In this chapter you jump right into the idea of the heart-to-heart connection. This is a literal connection more so than a metaphor. From a feeling perspective, the emotional behavior of a dog reflects the emotional life of the owner. This relates to the notion that emotion is a universal experience that pulls at you and pulls at your dog (and the entire animal kingdom for that matter). Through Kevin’s anecdotes, you learn that the conclusions you make about observing your dog’s behavior isn’t about projecting your emotions on to the dog; rather, it’s actually tied right there to the title of the book: the relationship between you and your dog is like looking at yourself in the mirror. This includes the emotional ties you have to events of the past and your present and how that affects you emotionally. Why does this happen? Why dogs and humans? According to Kevin, we “have the same primordial emotional makeup” (p. 9). At our animal cores (both humans and dogs) we share a network that flows from the up-link in our hearts. From an evolutionary perspective: dog and man are in it together!
This chapter made me think a lot about one of our two dogs, Bella. As described in the About section, we adopted her in the Fall of 2007 when she was about 8 weeks old. She was found abandoned on a chain at a house with an eviction notice on it. I won’t get into the full details but most people we tell the whole story to usually have a strong emotional reaction: “how could someone do something like that, poor thing!” Well, there’s more to it for me than what we usually tell others. When I was in graduate school, just before moving to Greencastle, I was searching for a Husky to adopt. My wife, God bless her soul, had to put up with my pleading every time we saw a Siberian: I’m like a kid when it comes to dogs. But this was interesting to me because despite all of my time and research in getting a Husky, the moment I met Bella she stole my heart. I had just started my new job and we hadn’t been in our house for more than a month or so. I got home on a Friday afternoon after work and my wife informed me that a puppy was going to come visit us that evening. I was reluctant at first but the people who had found Bella needed to find her a home quickly so I agreed to at least consider it. Alas, she arrived and this little ball of fur hopped out of the car and into our yard. She trotted around for awhile, circled to the back yard and then back around to the front to greet us. She just seemed grounded, as if she felt, “this is home.” For me, not only was I touched by her story (there was a part of me that felt like she needed to be save), but what I have come to realize over time is that Bella was the one saving me. I missed having a dog and I instantly felt aligned with her, more than any dog I had every owned. I wouldn’t trade her for a thousand Huskies! Oh, by the way: we adopted a Husky a few years later.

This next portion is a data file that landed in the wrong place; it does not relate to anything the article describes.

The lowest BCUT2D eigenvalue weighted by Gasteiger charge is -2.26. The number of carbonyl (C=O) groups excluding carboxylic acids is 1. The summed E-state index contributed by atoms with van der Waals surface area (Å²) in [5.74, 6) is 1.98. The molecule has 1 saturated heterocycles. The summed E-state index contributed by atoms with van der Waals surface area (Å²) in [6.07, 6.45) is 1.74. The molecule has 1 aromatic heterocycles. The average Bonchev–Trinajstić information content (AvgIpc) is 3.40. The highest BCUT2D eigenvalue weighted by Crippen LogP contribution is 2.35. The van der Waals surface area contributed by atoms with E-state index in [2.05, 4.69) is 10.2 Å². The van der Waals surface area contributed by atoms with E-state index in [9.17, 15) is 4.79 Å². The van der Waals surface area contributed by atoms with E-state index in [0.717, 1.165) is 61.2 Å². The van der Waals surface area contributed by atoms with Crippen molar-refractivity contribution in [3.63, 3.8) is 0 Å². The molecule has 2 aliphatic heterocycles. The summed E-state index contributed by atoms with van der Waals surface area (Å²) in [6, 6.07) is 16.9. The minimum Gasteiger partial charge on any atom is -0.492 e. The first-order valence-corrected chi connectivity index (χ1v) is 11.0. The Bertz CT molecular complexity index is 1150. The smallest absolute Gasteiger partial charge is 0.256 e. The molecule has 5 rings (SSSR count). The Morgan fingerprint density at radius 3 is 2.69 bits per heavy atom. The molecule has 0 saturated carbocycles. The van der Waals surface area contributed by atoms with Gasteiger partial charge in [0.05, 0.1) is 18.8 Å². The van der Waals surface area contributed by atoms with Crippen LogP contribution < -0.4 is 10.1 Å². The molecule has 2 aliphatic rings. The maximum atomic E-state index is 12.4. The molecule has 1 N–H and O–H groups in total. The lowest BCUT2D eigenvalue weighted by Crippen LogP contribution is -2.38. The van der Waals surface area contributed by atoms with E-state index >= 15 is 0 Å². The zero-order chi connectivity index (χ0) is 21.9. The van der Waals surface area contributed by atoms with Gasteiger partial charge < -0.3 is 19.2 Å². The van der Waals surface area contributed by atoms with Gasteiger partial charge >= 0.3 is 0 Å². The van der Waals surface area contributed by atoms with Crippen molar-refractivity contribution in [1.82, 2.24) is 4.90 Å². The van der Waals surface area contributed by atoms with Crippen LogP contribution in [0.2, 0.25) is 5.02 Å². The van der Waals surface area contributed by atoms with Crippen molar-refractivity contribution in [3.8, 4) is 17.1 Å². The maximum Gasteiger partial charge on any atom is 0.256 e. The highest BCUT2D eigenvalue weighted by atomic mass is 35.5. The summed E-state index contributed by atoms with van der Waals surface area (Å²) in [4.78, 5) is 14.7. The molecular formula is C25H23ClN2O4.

Kevin is right on when he talks about a heart-to-heart connection and on a deeper level, the reality of a network/group consciousness. I can’t tell you how many times we have taken long trips and come back to find Bella, perked ears and beaming eyes, waiting for us in the window. It’s as if she feels us getting closer to home. One of my older brother’s has a Rottweiler-mix named “Shaft” who will go straight to the front window of the house and whine. Within ten minutes my brother will show up at his house and every time it is as if Shaft knows his master is approaching. Kevin talks about cross-species connection and I was instantly reminded of this:
Last November I traveled to St. John, New Brunswick and had some time to go hiking. I came upon a tree filled with birds and I curiously approached them as they were not scared off. I held out my hand and one of these birds landed on it. Granted, many people feed these birds so one might assume they are used to humans trekking through, but I couldn’t help but still appreciate the “oneness” I felt with nature.